«Information, Privacy, and the Internet: An Economic Perspective Susan Athey Stanford Graduate School of Business1 Contents Introduction 5 1. ...»
There is a continuum of outcomes as to whether advertising is a value-enhancing part of the user experience, essentially a complementary form of content (search ads, classifieds, sponsored links to news, sponsored posts in Twitter) or whether advertising is purely annoying, distracting, misleading, or even dangerous (e.g.
distributing malware; see Edelman (2011) for a number of realworld examples). In some cases, such as product listing services or shopping sites, all content is a form of advertising. Though some business models of advertisers and publishers are based on trickery and misleading consumers (see Edelman (2011), many websites have the incentive to provide ads relevant to the consumer’s intent, as these monetize better and create a better user experience.
The general industry trend has been towards making advertising more relevant to the user’s context as well to the user’s interests (independent of context). Industry reports suggest that such changes often increase the value created for both users and advertisers by an order of magnitude, and an ever-increasing proportion of advertising on the web utilizes some sort of user data or segmentation. There are several important categories for how
user and contextual data can be used:
Getting users information that they will value: both tailoring the ad and targeting the user Tailoring the ad to the user’s context, where users prefer different types of ads when they are doing research, consuming entertainment, or browsing social media Publishers tailoring their own content as well as advertising to the user. For example, news websites may rank articles differently based on user history. They may
also use browsing information to target ads out of context:
for example, a general news page might serve different ads after you visit the finance or technology page Observe the differences in outcomes that you might expect if “cookies” can be used only within a website (first-party cookies), or if they can be used across websites (third-party cookies). If the same publisher owns a wide range of content, that publisher can use information from a consumer’s web browsing on commercial parts of the site (e.g. the autos or finance or technology pages) to place more efficient advertising on less commercial parts of the site (hard news). On the other hand, if a website focuses only on hard news and does not have access to other information about the consumer’s web browsing, it will be at a distinct disadvantage with regard to monetization as well as user experience.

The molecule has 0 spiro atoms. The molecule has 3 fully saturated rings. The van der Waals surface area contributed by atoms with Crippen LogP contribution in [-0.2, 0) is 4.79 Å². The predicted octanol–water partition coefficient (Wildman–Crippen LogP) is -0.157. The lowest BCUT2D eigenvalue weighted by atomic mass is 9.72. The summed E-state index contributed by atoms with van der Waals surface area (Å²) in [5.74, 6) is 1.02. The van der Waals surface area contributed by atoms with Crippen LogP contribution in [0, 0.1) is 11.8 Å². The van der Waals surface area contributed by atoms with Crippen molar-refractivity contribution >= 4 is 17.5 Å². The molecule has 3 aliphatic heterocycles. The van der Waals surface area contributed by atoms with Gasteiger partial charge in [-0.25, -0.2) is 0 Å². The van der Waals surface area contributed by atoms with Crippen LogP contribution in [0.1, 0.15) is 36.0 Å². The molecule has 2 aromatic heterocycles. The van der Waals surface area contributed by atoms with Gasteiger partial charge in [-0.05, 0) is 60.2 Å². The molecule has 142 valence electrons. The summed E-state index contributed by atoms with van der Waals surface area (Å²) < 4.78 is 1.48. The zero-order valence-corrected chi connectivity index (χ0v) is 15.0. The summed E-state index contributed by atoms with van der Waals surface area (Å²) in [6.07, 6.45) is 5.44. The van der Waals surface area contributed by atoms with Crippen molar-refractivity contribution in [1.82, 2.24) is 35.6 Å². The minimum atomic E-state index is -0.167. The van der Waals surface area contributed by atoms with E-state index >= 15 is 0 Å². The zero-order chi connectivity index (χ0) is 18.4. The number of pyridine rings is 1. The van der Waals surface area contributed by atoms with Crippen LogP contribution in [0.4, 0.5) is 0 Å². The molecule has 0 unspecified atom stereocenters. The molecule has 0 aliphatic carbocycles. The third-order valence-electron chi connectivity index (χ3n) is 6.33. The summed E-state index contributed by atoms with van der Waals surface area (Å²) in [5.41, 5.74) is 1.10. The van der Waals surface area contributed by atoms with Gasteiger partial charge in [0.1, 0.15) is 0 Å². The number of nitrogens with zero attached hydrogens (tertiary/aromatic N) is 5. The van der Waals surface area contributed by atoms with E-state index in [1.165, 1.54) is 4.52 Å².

An article in Business Insider about the shift by advertisers to
behavioral targeting campaigns (Maher, 2010) echoes this point:
If agencies continue to spend more of their budgets on behavioral targeting campaigns smaller niche publishers will have a hard time competing for these dollars with the portals and networks with much larger audiences. This will cause smaller publishers to join networks that offer behavioral targeting and split revenue with them, cutting into their margins.
Another very important use of data in online advertising is in measuring “attribution.” An advertiser needs to understand the return on the advertising investment in order to make choices about the most cost-effective way to advertise. This can be a challenging problem if a user might see many different ads from the same advertiser on different websites and in different contexts.
The more difficult it is for an advertiser to track user views of their ads across websites, the more difficult it is for the advertiser to allocate advertising dollars efficiently. A typical example cited in an
industry report is given here:
One Adobe client, a hospitality and entertainment group, realized that their apps were driving sales through other online and offline channels. They only realized this once they stopped obsessing on the last click before a sale, and tracked customers across channels.
Potential inefficiencies deriving from the inability of advertisers to track users’ views of their ads are likely to continue to grow in importance. A Google Research report stated that 90% of people move between devices to accomplish a goal. Firms and services that find a way to keep track of users across devices will be at an advantage in terms of helping advertisers place ads efficiently.